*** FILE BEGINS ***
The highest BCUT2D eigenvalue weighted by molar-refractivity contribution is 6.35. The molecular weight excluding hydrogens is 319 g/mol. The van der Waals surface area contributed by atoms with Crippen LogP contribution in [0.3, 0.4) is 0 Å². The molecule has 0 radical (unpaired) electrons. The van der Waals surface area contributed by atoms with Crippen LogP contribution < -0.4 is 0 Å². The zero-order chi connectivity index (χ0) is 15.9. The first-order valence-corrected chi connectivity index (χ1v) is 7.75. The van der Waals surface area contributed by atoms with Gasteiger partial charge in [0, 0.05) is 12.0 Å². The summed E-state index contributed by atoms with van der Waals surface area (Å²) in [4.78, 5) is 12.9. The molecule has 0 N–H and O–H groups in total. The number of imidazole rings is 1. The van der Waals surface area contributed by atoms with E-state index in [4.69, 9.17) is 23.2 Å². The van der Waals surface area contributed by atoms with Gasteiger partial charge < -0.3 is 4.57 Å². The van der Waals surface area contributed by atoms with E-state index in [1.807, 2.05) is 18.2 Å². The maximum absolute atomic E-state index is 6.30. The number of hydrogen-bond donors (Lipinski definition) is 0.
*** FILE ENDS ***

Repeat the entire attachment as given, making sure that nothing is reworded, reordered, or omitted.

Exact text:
The highest BCUT2D eigenvalue weighted by molar-refractivity contribution is 6.35. The molecular weight excluding hydrogens is 319 g/mol. The van der Waals surface area contributed by atoms with Crippen LogP contribution in [0.3, 0.4) is 0 Å². The molecule has 0 radical (unpaired) electrons. The van der Waals surface area contributed by atoms with Crippen LogP contribution < -0.4 is 0 Å². The zero-order chi connectivity index (χ0) is 15.9. The first-order valence-corrected chi connectivity index (χ1v) is 7.75. The van der Waals surface area contributed by atoms with Gasteiger partial charge in [0, 0.05) is 12.0 Å². The summed E-state index contributed by atoms with van der Waals surface area (Å²) in [4.78, 5) is 12.9. The molecule has 0 N–H and O–H groups in total. The number of imidazole rings is 1. The van der Waals surface area contributed by atoms with E-state index in [4.69, 9.17) is 23.2 Å². The van der Waals surface area contributed by atoms with Gasteiger partial charge < -0.3 is 4.57 Å². The van der Waals surface area contributed by atoms with E-state index in [1.807, 2.05) is 18.2 Å². The maximum absolute atomic E-state index is 6.30. The number of hydrogen-bond donors (Lipinski definition) is 0.